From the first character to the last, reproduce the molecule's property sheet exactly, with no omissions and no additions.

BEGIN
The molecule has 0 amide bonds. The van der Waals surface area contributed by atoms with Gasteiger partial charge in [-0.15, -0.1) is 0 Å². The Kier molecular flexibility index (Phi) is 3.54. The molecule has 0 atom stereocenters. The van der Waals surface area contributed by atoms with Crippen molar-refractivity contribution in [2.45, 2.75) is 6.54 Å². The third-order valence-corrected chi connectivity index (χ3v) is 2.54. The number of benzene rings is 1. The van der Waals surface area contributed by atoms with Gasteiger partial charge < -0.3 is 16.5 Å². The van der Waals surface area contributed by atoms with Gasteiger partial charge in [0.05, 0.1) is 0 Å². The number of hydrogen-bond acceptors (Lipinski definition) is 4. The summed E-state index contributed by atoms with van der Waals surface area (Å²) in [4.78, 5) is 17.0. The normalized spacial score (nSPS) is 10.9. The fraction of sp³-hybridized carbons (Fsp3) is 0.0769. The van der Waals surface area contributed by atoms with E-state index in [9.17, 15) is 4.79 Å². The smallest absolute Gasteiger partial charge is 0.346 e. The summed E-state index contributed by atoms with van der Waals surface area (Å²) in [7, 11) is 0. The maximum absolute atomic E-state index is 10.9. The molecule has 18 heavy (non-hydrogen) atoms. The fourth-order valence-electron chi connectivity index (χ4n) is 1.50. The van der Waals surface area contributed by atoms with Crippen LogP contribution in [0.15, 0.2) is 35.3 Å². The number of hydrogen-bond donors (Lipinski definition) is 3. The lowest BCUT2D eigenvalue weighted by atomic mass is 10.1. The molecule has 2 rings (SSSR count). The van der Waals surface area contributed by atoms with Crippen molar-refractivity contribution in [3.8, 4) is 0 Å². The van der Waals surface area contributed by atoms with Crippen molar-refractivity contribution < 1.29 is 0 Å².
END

The molecule has 0 amide bonds. The van der Waals surface area contributed by atoms with Gasteiger partial charge in [-0.15, -0.1) is 0 Å². The Kier molecular flexibility index (Phi) is 3.54. The molecule has 0 atom stereocenters. The van der Waals surface area contributed by atoms with Crippen molar-refractivity contribution in [2.45, 2.75) is 6.54 Å². The third-order valence-corrected chi connectivity index (χ3v) is 2.54. The number of benzene rings is 1. The van der Waals surface area contributed by atoms with Gasteiger partial charge < -0.3 is 16.5 Å². The van der Waals surface area contributed by atoms with Gasteiger partial charge in [0.05, 0.1) is 0 Å². The number of hydrogen-bond acceptors (Lipinski definition) is 4. The summed E-state index contributed by atoms with van der Waals surface area (Å²) in [4.78, 5) is 17.0. The normalized spacial score (nSPS) is 10.9. The fraction of sp³-hybridized carbons (Fsp3) is 0.0769. The van der Waals surface area contributed by atoms with E-state index in [9.17, 15) is 4.79 Å². The smallest absolute Gasteiger partial charge is 0.346 e. The summed E-state index contributed by atoms with van der Waals surface area (Å²) in [7, 11) is 0. The maximum absolute atomic E-state index is 10.9. The molecule has 18 heavy (non-hydrogen) atoms. The fourth-order valence-electron chi connectivity index (χ4n) is 1.50. The van der Waals surface area contributed by atoms with Crippen LogP contribution in [0.15, 0.2) is 35.3 Å². The number of hydrogen-bond donors (Lipinski definition) is 3. The lowest BCUT2D eigenvalue weighted by atomic mass is 10.1. The molecule has 2 rings (SSSR count). The van der Waals surface area contributed by atoms with Crippen molar-refractivity contribution in [3.8, 4) is 0 Å². The van der Waals surface area contributed by atoms with Crippen molar-refractivity contribution < 1.29 is 0 Å².